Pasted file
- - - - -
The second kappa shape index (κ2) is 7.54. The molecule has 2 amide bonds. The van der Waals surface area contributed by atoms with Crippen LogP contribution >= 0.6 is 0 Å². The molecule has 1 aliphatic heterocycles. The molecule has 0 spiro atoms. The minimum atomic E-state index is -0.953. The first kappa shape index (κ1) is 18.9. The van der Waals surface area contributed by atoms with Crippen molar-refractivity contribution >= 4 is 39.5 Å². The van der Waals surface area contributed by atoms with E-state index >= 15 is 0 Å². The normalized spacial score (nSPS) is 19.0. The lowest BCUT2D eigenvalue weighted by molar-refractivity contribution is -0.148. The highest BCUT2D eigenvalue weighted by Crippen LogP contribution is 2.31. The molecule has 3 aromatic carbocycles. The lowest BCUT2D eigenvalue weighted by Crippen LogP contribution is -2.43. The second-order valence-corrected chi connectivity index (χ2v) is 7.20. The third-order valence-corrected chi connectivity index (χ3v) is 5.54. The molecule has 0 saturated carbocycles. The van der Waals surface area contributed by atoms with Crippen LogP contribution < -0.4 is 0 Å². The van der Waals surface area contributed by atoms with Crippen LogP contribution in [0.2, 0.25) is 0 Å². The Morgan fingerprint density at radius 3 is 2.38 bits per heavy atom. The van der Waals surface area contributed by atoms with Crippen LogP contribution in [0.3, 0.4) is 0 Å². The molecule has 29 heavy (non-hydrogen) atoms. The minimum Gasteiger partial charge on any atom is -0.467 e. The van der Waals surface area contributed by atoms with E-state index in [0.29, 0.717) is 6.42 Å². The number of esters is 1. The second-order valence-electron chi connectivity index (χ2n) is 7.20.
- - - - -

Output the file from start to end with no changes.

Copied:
The second kappa shape index (κ2) is 7.54. The molecule has 2 amide bonds. The van der Waals surface area contributed by atoms with Crippen LogP contribution >= 0.6 is 0 Å². The molecule has 1 aliphatic heterocycles. The molecule has 0 spiro atoms. The minimum atomic E-state index is -0.953. The first kappa shape index (κ1) is 18.9. The van der Waals surface area contributed by atoms with Crippen molar-refractivity contribution >= 4 is 39.5 Å². The van der Waals surface area contributed by atoms with E-state index >= 15 is 0 Å². The normalized spacial score (nSPS) is 19.0. The lowest BCUT2D eigenvalue weighted by molar-refractivity contribution is -0.148. The highest BCUT2D eigenvalue weighted by Crippen LogP contribution is 2.31. The molecule has 3 aromatic carbocycles. The lowest BCUT2D eigenvalue weighted by Crippen LogP contribution is -2.43. The second-order valence-corrected chi connectivity index (χ2v) is 7.20. The third-order valence-corrected chi connectivity index (χ3v) is 5.54. The molecule has 0 saturated carbocycles. The van der Waals surface area contributed by atoms with Crippen LogP contribution < -0.4 is 0 Å². The van der Waals surface area contributed by atoms with Crippen LogP contribution in [0.2, 0.25) is 0 Å². The Morgan fingerprint density at radius 3 is 2.38 bits per heavy atom. The van der Waals surface area contributed by atoms with Crippen LogP contribution in [0.3, 0.4) is 0 Å². The molecule has 29 heavy (non-hydrogen) atoms. The minimum Gasteiger partial charge on any atom is -0.467 e. The van der Waals surface area contributed by atoms with E-state index in [0.29, 0.717) is 6.42 Å². The number of esters is 1. The second-order valence-electron chi connectivity index (χ2n) is 7.20.